State employee pay raises spark confusion, resentment
Topeka ? Some state of Kansas employees are seeing their first pay raise in several years, thanks to the budget that state lawmakers approved in June.
At the same time, however, many others are getting no raise at all, including some who have been on the job longer than those who are getting raises.
That’s the result of a complicated formula that Kansas lawmakers used to determine which employees would get raises this year and which ones would not, and it has sparked confusion and resentment among state employees, including many at the University of Kansas.
“I think there’s just frustration and concern. Why is the state, the longer-serving workers, why are we being held out from getting this increase?” asked Sara Vancil, who works in KU’s financial aid and scholarships office.
The issue of pay raises began when Gov. Sam Brownback submitted his budget proposal to the Legislature in January. It included a request from the Judicial Branch for $20.3 million to fund pay raises for court employees ranging from 4.6 percent to 22.2 percent, based on a salary study the courts had conducted looking at comparable jobs in other states.
The Senate, however, changed that proposal and instead used that same money to fund a 2 percent across-the-board pay raise for all state workers, which would have been the first across-the-board pay raise for state workers in nearly a decade.
Then, in conference negotiations with the House, the issue got complicated. House negotiators noted that not all employees have gone without raises. Specifically, highway patrol officers, Kansas Bureau of Investigation agents and teachers at the state schools for the blind and deaf were excluded because they are governed under different contracts.
In addition, since 2015, the state has offered incentives for employees who voluntarily transfer from classified to unclassified positions, thus giving up their civil service protections.
So, the final version of the bill carved out those employees who have gotten raises under separate contracts, then divided all the others into two categories. Those who have been on the job more than five years and have not had a raise since at least 2012 were to get a 5 percent raise, while those who have been on the job less than five years would get a 2.5 percent raise, regardless of whether they’ve had a raise in that time.
That left employees like Vancil out in the cold.
“I’ve worked here for 10 years,” she said. “First, we’re trying to figure out what the Legislature’s intention was. If the intention was to give folks a raise who hadn’t had one in a good period of time, that’s one thing. But it seems like they didn’t follow that idea through the entire bill.”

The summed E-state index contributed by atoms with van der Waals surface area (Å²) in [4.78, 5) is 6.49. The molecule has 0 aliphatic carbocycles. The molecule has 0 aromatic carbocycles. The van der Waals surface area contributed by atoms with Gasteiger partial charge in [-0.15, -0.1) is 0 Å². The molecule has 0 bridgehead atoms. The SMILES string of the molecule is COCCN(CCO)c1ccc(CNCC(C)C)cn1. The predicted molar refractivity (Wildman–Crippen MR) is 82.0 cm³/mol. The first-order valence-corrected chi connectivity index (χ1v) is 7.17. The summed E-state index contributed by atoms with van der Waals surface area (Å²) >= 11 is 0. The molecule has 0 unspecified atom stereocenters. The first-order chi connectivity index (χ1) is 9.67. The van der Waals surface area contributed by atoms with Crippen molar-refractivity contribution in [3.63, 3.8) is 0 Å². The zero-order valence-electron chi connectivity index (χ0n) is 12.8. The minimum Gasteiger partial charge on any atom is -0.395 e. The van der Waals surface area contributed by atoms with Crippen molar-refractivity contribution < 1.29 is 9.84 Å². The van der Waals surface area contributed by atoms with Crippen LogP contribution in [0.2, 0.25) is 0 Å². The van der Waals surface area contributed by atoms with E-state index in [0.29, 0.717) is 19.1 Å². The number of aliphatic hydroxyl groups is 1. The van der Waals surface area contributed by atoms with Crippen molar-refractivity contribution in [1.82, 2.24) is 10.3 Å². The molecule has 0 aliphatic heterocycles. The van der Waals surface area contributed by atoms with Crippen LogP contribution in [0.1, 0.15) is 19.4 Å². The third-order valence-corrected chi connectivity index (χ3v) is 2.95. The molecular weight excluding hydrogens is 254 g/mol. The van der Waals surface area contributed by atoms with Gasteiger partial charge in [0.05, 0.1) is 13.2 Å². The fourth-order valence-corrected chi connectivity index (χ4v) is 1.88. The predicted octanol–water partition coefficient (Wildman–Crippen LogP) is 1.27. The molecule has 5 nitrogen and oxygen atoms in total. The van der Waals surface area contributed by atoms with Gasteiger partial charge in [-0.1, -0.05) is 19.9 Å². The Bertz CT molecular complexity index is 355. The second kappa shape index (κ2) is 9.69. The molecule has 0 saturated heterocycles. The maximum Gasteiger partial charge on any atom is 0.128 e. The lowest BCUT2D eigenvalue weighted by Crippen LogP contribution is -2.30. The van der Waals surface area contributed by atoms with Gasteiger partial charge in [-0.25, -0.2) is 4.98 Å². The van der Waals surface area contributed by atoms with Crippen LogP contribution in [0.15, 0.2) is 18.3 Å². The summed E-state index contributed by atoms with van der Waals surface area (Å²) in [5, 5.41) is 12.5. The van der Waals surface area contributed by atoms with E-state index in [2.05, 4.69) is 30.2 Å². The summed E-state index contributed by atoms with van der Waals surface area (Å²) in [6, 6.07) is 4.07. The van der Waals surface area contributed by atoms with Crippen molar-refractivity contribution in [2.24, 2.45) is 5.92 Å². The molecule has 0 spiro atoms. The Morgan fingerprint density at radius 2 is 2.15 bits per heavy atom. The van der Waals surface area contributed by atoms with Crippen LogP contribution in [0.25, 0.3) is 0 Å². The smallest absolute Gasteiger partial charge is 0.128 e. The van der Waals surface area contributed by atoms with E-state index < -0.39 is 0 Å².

Vancil and many other longtime KU employees were left out of the pay raise pool because KU has, in fact, given out small merit raises in recent years. So any employee who has been at KU more than five years and received one of those raises gets nothing, while all newer employees will get a 2.5 percent raise, even if they also received one of those merit raises.
“I think there’s frustration and concern,” she said. “Why are we being held out from getting this increase? What was the Legislature’s intent? It’s kind of a slap in the face to longer-serving workers.”
KU was able to give out raises even in years when the state did not fund them because universities have access to other sources of revenue such as tuition and fees, federal grants and endowment funds.
But Robert Choromanski, executive director of the Kansas Organization of State Employees, a union that represents state workers, said state workers in other agencies outside the Regents system are expressing similar frustrations.
In the Department of Corrections, he said, “I have newer officers making more than veteran officers,” because newer officers are getting the 2.5 percent raise, but veteran officers who got smaller pay raises in the recent past are getting no raise.
KU officials did not respond to requests for detailed information about the number of employees who qualified for the raises. The Kansas Department of Administration also could not provide details on a statewide basis, saying it hasn’t had time to gather that information yet and that some employees are appealing their determinations.
Even some lawmakers who were involved in writing the legislation said they didn’t anticipate exactly how it would play out.
“The intent was to give pay raise to people who hadn’t had a raise in a long time,” said Sen. Carolyn McGinn, R-Sedgwick, who chairs the Senate Ways and Means Committee.
At a recent meeting of legislative leaders that was held after lawmakers adjourned, McGinn asked that the Department of Administration report to the Legislative Budget Committee during the interim detailing which employees get raises and which ones don’t.
Sen. Marci Francisco, D-Lawrence, who serves on the Ways and Means Committee but was not part of the conference committee negotiations, said she is hopeful that lawmakers will revisit the issue of pay raises when they return for the 2018 legislative session.
“Clearly this is one of the problems about doing things in a conference committee that wasn’t part of a bill or an amendment,” she said. “It’s very important to have seen the language.”